Young Queenslanders on the Sunshine Coast at risk of disengaging from school will have access to extra support to get their lives on the right track.
Minister for Child Safety, Youth and Women Di Farmer said St Vincent de Paul would head up a new Family Support Service in collaboration with Nambour State College.
“The potential of this award-winning program and the young lives it supports is immense,” Ms Farmer said.
“Funding of $370,000 every year for the next five-years is being invested by the Palaszczuk Government for early intervention with families and at-risk teenagers.
“The Family Support Service is designed to help ease pressure on families and support teens to stay in school and out of the Child Safety and Youth Justice systems.
“St Vincent de Paul has runs on the board and the experience and capacity to get young lives back on track.
“They’ve changed lives with similar services in Queensland and are set to deliver for families on the Sunshine Coast.”
Ms Farmer said the new service would provide integrated support involving every member for the family.
“It’s a holistic approach with intensive case management to get families through the rough patches,” Ms Farmer said.
“This is a worthwhile investment by the Palaszczuk Government in the next generation of Queenslanders.”
St Vincent de Paul Society State Community and Family Services Manager Ray Snell said the award-winning approach was aimed at providing support to both parents and children.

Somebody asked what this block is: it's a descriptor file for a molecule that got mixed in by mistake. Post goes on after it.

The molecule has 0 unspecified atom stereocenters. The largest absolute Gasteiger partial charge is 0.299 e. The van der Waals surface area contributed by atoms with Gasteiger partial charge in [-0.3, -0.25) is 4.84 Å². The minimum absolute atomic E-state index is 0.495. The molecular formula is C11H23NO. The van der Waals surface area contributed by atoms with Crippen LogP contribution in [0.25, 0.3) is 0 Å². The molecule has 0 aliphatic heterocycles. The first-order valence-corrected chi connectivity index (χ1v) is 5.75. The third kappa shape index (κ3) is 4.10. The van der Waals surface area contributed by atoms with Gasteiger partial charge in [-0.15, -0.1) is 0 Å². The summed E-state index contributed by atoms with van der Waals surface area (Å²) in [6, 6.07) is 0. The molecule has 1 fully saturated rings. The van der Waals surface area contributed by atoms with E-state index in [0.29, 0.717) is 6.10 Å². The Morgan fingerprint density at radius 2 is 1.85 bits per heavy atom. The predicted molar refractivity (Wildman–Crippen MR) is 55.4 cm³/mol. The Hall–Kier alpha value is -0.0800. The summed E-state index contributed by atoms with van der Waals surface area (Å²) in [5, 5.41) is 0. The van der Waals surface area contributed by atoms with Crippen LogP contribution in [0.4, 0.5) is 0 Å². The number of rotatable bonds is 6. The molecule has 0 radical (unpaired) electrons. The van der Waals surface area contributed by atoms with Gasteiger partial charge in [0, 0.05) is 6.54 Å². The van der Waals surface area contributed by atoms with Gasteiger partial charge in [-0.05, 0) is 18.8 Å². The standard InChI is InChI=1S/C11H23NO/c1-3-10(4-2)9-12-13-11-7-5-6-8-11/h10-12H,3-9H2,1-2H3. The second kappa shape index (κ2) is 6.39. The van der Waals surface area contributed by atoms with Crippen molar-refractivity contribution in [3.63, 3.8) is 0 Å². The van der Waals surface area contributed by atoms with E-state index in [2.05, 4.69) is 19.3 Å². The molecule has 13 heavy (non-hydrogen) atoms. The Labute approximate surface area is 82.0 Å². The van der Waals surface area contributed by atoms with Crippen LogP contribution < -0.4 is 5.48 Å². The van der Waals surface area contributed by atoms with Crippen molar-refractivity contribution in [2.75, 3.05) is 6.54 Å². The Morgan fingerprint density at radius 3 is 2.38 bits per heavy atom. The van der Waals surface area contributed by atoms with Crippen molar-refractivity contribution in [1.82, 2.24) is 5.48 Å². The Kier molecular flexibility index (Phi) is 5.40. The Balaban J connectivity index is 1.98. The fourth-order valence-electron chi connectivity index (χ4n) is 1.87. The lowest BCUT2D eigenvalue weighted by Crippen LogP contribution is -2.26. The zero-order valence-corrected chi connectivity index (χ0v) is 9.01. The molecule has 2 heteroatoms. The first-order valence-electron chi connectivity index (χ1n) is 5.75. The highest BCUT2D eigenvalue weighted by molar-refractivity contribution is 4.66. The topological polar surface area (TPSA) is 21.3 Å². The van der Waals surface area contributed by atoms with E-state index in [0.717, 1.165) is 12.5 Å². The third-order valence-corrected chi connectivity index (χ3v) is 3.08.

“Some parents may not have had a very good experience with learning themselves, so they may feel challenged or unprepared to support their own children’s learning,” Mr Snell said.
“We are focused on working with children and with their parents on whatever issues that are present which may create challenges for their children’s engagement and success in their schooling.
“The program is designed with input from local community groups, indigenous leaders, police liaison officers, guidance counsellors and other health and child safety experts. It is set up to be responsive to community needs, because each community is different.”
Targeted at 10-to-14-year-olds, Vinnies launched a similar program at Goodna in 2002.
The program won the Australian Government award for response to child abuse and neglect in 2015, plus three National Child Protection Week awards and Mission Australia’s Child-Friendly Excellence award.
A key aspect of the service is a three day a week learning hub and one day a week at Nambour’s Tribalink Activity Centre.
“We are very much a part of the school community but what marks the services is we have such strong collaboration with the local indigenous community, state government and schools. We meet with stakeholders every fortnight and share information and plan supports,” Mr Snell said.
“To receive funding for the rollout of another site at Nambour State College is very exciting because Vinnies believes it has the potential to improve outcomes across Queensland’s local communities.”
“Some families face challenges; St Vincent de Paul puts in place the support to help them build a better future,” Ms Farmer said.
The Family Support Service will work from Nambour State College.